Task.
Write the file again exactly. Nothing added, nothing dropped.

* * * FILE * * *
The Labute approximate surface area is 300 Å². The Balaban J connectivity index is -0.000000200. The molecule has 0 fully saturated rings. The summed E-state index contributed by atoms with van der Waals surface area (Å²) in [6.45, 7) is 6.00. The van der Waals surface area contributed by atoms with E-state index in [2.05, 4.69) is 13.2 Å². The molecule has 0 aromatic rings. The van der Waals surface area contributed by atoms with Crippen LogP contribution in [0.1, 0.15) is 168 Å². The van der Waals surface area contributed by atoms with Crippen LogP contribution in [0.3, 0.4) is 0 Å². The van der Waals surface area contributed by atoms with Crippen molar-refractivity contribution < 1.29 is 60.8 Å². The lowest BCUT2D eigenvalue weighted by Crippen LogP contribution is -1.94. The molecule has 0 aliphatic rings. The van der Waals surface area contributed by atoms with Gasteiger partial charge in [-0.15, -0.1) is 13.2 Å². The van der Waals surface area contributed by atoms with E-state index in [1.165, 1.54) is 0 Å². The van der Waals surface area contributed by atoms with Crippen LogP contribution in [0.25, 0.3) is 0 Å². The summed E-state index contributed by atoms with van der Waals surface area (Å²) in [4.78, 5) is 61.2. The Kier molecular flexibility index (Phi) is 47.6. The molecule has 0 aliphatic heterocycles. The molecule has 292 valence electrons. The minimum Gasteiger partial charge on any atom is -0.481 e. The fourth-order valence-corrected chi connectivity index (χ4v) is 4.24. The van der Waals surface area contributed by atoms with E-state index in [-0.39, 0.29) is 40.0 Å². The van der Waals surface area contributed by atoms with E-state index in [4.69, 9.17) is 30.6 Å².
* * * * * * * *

The Labute approximate surface area is 300 Å². The Balaban J connectivity index is -0.000000200. The molecule has 0 fully saturated rings. The summed E-state index contributed by atoms with van der Waals surface area (Å²) in [6.45, 7) is 6.00. The van der Waals surface area contributed by atoms with E-state index in [2.05, 4.69) is 13.2 Å². The molecule has 0 aromatic rings. The van der Waals surface area contributed by atoms with Crippen LogP contribution in [0.1, 0.15) is 168 Å². The van der Waals surface area contributed by atoms with Crippen LogP contribution in [0.3, 0.4) is 0 Å². The van der Waals surface area contributed by atoms with Crippen molar-refractivity contribution < 1.29 is 60.8 Å². The lowest BCUT2D eigenvalue weighted by Crippen LogP contribution is -1.94. The molecule has 0 aliphatic rings. The van der Waals surface area contributed by atoms with Gasteiger partial charge in [-0.15, -0.1) is 13.2 Å². The van der Waals surface area contributed by atoms with E-state index in [1.165, 1.54) is 0 Å². The van der Waals surface area contributed by atoms with Crippen LogP contribution in [0.25, 0.3) is 0 Å². The summed E-state index contributed by atoms with van der Waals surface area (Å²) in [4.78, 5) is 61.2. The Kier molecular flexibility index (Phi) is 47.6. The molecule has 0 aliphatic heterocycles. The molecule has 292 valence electrons. The minimum Gasteiger partial charge on any atom is -0.481 e. The fourth-order valence-corrected chi connectivity index (χ4v) is 4.24. The van der Waals surface area contributed by atoms with E-state index in [-0.39, 0.29) is 40.0 Å². The van der Waals surface area contributed by atoms with E-state index in [4.69, 9.17) is 30.6 Å².